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Tuesday, April 28, 2015

New GSX-R1000 for 2016

Suzuki will launch an all-new superbike in 2016 with radical VVT engine

The reinvention of Suzuki will take another massive step forward at the end of this year when the firm is expected to unveil an all-new replacement for their flagship GSX-R1000 superbike. Thirty years after the Japanese firm established a new sports bike standard with the now iconic GSX-R750, they look set to stick another pin in the graph of sports bike development with their 2016 superbike. Rumours from Japan have pointed to a new bike being in development for some time.

A decade has passed since Suzuki released the now legendary K5, which achieved an unprecedented balance between road and track ability. And all the rhetoric from the factory suggests that the firm is no less committed to this delicate balancing act today.

At the heart of the new 1000 will be a revolutionary new engine boasting variable valve timing – a first on a pure superbike. Patents confirm the system is no clone of other firms’ VVT efforts, but uses a variable inlet valve timing and lift system, featuring an intake camshaft with multiple cam profiles. The cam profiles are altered by sliding the lobes sideways along the shaft itself, enabling the motor to react to rpm and rider input, delivering optimal power and torque throughout the rev range.

This isn’t a ploy to detract from a lack of power either. Indications suggest the new engine will produce close to 200bhp. It’s almost certain not to exceed the double ton though, due to a ‘gentlemen’s agreement’ between the big four Japanese manufacturers (although Kawasaki it with their H2).

Rather than join Kawasaki in busting the 200bhp ceiling, Suzuki are more likely to chase improvements in overall balance by reducing the kerb weight to under 200kg, sticking to the K5’s ethos of developing the best handling superbike on the market.

Intrinsic in this quest will be new chassis technology, which is expected to borrow heavily from the GSX-RR GP bike. Patents show the main frame spars set closer together, and extending over the top of the engine to deliver a narrower waist, for tighter packaging.

Electronic aids are certain to get a boost. Bosch’s ‘cornering ABS’ system is almost guaranteed, while Suzuki have long championed rider modes, and are sure to increase the range and remit of these to work with the new VVT motor. With the V-Strom 1000 and new GSX-S1000 duo sporting traction control, it’s certain that an evolved package – most likely developed on the GP bike – will make its way on the L7. The Moto GP project team told last year that the RR’s engine configuration was aimed at assisting road-going superbike development for engine, chassis and electronics, and it’s no coincidence that the two projects are running so closely in development.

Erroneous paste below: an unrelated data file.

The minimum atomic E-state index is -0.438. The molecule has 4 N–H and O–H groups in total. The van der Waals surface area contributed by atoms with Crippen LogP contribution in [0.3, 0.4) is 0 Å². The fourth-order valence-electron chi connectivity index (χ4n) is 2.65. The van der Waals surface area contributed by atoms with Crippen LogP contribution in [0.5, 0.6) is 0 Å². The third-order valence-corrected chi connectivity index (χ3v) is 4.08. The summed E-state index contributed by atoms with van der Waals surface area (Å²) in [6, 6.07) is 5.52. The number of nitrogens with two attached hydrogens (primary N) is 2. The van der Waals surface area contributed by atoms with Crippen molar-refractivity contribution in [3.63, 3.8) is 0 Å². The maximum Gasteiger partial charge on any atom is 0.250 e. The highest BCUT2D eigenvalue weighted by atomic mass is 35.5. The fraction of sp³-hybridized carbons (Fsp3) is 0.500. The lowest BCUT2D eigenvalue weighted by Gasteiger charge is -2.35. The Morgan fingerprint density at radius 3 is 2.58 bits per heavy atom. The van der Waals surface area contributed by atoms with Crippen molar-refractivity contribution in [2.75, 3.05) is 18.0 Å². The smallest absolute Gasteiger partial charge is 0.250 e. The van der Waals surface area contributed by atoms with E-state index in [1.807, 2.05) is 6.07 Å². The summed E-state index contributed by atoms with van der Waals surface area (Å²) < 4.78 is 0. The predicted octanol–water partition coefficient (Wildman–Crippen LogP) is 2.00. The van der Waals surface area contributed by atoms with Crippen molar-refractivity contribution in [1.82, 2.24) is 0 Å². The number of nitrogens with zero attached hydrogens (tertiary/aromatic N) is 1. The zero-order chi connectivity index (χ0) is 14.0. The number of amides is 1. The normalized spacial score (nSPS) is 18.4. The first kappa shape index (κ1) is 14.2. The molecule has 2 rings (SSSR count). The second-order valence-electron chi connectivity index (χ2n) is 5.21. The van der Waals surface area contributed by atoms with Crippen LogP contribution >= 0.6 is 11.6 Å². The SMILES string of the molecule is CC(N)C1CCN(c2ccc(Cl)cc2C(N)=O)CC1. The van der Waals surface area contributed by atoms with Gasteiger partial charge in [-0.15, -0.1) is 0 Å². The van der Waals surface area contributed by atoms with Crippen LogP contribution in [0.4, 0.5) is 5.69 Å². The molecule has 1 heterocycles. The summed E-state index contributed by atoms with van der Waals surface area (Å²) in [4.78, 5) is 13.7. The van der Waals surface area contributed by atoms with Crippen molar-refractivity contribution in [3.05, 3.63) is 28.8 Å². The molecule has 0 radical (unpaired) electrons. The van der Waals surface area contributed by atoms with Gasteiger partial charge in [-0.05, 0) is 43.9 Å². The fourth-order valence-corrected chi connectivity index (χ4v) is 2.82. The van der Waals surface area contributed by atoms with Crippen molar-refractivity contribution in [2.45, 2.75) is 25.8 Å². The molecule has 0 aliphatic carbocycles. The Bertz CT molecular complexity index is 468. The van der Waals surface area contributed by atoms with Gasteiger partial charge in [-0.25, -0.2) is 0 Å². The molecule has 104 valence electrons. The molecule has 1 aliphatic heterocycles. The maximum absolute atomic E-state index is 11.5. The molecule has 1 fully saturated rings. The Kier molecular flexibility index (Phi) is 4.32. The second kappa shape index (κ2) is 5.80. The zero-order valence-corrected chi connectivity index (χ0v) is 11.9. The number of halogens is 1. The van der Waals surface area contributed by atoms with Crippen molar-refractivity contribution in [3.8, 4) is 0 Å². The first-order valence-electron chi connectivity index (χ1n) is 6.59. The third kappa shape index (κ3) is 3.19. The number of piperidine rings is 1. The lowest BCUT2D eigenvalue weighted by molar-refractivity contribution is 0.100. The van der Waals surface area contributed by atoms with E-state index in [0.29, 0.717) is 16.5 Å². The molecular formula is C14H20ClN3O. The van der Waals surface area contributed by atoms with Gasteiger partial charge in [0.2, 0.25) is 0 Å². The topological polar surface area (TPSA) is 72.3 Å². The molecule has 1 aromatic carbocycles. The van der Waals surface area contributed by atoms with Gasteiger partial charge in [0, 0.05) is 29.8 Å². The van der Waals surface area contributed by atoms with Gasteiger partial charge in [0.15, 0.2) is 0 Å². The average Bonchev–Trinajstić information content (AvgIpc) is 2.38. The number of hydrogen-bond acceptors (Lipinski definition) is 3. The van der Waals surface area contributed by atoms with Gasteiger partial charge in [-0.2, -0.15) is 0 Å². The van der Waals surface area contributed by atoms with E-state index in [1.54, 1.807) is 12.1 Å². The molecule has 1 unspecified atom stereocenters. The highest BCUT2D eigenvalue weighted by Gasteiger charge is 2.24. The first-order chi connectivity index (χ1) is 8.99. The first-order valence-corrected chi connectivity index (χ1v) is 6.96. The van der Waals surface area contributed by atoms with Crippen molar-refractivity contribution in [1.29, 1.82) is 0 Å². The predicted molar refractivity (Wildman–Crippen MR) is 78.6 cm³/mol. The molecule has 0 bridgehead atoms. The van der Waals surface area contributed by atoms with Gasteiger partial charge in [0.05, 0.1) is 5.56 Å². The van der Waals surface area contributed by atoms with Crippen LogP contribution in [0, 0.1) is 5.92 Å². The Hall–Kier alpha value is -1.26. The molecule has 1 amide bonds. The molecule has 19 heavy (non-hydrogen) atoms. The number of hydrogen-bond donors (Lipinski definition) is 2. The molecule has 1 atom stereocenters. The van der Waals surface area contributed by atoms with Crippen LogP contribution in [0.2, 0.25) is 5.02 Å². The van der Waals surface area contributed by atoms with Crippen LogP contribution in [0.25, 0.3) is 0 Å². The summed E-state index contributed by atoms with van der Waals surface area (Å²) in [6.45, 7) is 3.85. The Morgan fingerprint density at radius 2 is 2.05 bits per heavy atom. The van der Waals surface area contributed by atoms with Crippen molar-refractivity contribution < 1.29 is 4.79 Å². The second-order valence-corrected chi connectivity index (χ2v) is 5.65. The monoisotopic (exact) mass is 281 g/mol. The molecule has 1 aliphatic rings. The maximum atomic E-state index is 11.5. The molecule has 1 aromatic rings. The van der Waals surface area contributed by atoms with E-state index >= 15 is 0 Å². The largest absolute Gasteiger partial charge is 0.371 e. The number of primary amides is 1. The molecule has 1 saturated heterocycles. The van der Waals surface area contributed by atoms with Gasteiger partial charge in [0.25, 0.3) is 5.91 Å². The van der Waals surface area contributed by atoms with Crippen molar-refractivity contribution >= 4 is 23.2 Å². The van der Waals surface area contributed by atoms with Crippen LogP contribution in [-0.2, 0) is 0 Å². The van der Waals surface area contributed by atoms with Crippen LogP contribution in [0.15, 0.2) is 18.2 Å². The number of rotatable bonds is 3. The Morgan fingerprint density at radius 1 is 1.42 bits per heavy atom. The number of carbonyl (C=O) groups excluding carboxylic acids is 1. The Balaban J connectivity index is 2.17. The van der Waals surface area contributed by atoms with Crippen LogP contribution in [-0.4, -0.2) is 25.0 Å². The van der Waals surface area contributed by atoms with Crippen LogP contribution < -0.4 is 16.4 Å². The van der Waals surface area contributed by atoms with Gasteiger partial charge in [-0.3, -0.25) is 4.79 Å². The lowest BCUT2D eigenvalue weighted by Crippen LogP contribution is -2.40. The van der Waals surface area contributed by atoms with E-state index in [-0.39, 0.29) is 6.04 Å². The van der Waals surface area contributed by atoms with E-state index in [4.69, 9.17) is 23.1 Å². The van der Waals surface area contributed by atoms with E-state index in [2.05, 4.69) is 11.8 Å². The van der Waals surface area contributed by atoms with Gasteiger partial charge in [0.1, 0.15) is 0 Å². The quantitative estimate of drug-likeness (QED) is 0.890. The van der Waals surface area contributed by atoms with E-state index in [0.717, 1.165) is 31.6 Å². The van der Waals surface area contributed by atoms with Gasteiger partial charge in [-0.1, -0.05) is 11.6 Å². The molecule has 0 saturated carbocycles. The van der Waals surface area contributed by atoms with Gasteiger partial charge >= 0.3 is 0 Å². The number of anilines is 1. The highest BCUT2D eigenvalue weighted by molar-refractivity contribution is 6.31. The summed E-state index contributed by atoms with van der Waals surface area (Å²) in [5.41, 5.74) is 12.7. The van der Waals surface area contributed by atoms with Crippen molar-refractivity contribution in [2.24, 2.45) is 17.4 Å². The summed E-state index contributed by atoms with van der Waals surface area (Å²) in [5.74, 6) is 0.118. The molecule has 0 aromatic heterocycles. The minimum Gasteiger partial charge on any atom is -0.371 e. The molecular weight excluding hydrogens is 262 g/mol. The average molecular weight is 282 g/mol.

What’s less clear is whether Suzuki will pursue semi-active suspension or Bosch’s Inertial Measurement Unit (already in use on the new Yamaha YZF-R1and Ducati 1299 Panigale). Suzuki’s mantras of affordability and inherent handling stability seem to suggest engineering excellence is preferred over electronic intervention.

At this stage it’s impossible to say how the new GSX-R will look, as all the patents shroud the new technology in outlines of the existing bike, but it’s inconceivable that Suzuki would overlook the Moto GP bike’s allure. While it would require a lot of work to integrate the required lighting and other road garb into the design, it’s logical to assume that there will be a strong family resemblance to the RR – which moves the GSX-R family aesthetic on into a new generation.

While the new L7 is almost certain to be revealed at the Milan show on November 19-22, We expect that it won’t arrive in dealers until mid-to-late 2016. Why so late? Well actually it’s early. Dealers suggest that the new bike wasn’t expected to emerge from Japan until 2017, but has been brought forward to compete with the recent glut of ballistic superbike releases.

Suzuki GB General Manager, Paul De Lusignan, refused to confirm the arrival of a new superbike, but he said: “The GSX-R1000 is an important model for us in the UK, and for Suzuki globally. It’s an iconic machine. We are continually developing it both at the factory and in conjunction with our race teams, not least of all our Moto GP team. New technologies are constantly being tested and developed, with a view to enhancing the production version, but we are not in a position to confirm timings on any new or updated models that may be in development.”

Of course, the final piece of the puzzle could take the form of a higher spec, higher priced version, trading off the GP bike’s RR designation, but there’s no indication this is part of the current plan. Regardless, the arrival of an all-new GSX-R1000 is a tantalising enough prospect all on its own. So get ready for brand new GSX-R1000.
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Item Reviewed: New GSX-R1000 for 2016 Description: Rating: 5 Reviewed By: News Feeds
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